A Better Way To Change Our Oil?
In our busy and hectic lives, it is an easy thing to overlook proper RV maintenance. Some of us work on a strict schedule that dictates when things get done. The other extreme would be the "Oh Yeah!" moment when our brain cells touch, and we go about checking out our various owner's manuals for maintenance schedules.
So even though the old standard of every three months and/or 3,000 miles per oil change is starting to go away, logic dictates that ALL oil certainly has a need to be replaced regularly.
a catastrophic event... our on-board computers will
hopefully keep us in line.
Whether or not our computers will tell us when to change our oil, we will still have questions about what type of oil to use, and we can even have questions about how often we change it.
I know the above statement sounds confusing. Let me see if I can clear this up a bit. If you are using a standard natural petroleum product, you can do very well by going with the on-board computer's recommendation.
However, things are not as clear on this subject if you like to use synthetic oil during your RV maintenance scheduled routine. With synthetic oil, it may be possible to extend your oil life by a considerable margin under the right conditions.
Moving on... when was the last time you changed your fuel filter? I once had an old Chevy Blazer that I used to dink around off road with. I was young and not paying attention to stuff. I let my fuel filter gum up, and I got stranded up in the hills. The long and the short of it is, I ended having to rebuild my carburetor.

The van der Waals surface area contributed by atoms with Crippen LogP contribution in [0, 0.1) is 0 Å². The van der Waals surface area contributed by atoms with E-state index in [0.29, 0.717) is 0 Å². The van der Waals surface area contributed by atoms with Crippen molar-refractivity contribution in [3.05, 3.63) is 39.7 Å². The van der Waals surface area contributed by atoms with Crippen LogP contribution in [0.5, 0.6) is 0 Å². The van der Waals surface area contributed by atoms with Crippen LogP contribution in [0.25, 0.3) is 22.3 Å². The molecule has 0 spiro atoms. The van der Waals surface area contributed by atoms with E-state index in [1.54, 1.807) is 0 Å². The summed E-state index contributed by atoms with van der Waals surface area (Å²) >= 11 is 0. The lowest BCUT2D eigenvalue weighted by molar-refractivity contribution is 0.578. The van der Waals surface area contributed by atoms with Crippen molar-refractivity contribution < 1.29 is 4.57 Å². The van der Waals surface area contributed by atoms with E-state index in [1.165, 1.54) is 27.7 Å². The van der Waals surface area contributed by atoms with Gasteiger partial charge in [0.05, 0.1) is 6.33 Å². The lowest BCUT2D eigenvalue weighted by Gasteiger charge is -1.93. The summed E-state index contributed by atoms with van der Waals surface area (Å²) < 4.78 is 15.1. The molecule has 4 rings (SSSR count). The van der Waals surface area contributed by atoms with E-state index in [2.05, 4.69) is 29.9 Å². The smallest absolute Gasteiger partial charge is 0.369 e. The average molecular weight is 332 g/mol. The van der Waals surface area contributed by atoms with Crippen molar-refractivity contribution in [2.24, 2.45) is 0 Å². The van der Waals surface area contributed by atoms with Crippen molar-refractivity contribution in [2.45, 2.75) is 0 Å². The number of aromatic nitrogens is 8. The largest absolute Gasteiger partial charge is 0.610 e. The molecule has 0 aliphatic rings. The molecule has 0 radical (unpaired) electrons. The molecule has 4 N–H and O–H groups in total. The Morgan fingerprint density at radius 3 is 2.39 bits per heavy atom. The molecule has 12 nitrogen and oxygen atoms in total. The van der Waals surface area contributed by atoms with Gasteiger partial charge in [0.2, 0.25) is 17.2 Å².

Of course, your transmission fluid also requires a change periodically. Check your owner's manual for the recommend change schedule. Do the same thing for chassis lubrication.
In general, depending on how old your vehicle is and how many miles you put on it each year, you may need to have an engine tune-up performed. For most of us, this should not be a yearly RV maintenance concern. However, it does not hurt to look things over.
As an example, check the serpentine belt for cracks or glazing. These are signs of a deteriorated belt. Broken belts on a tough grade during the hot part of the day can spell disaster for your engine. It is much easier to have this attended to during the slow end of season cycle.
it is a good time to consider what RV maintenance is necessary in order to be ready for next year's adventures. Deciding on where you winter your Class C Motorhome will determine, in a large part, what type of RV maintenance will be required.
If you are in extreme cold country, then making sure that pipes do not freeze and burst open is a high priority. But, even in the best of climates, you can still have issues when leaving your coach unattended for months at a time. It may be that you will want to use your coach during these cold winter months.
You may want to go south for the winter... or maybe stay in snow country and cross country ski. Either way, there will be routine RV maintenance chores that will need attention. My thinking is the fall is a good time to do this stuff.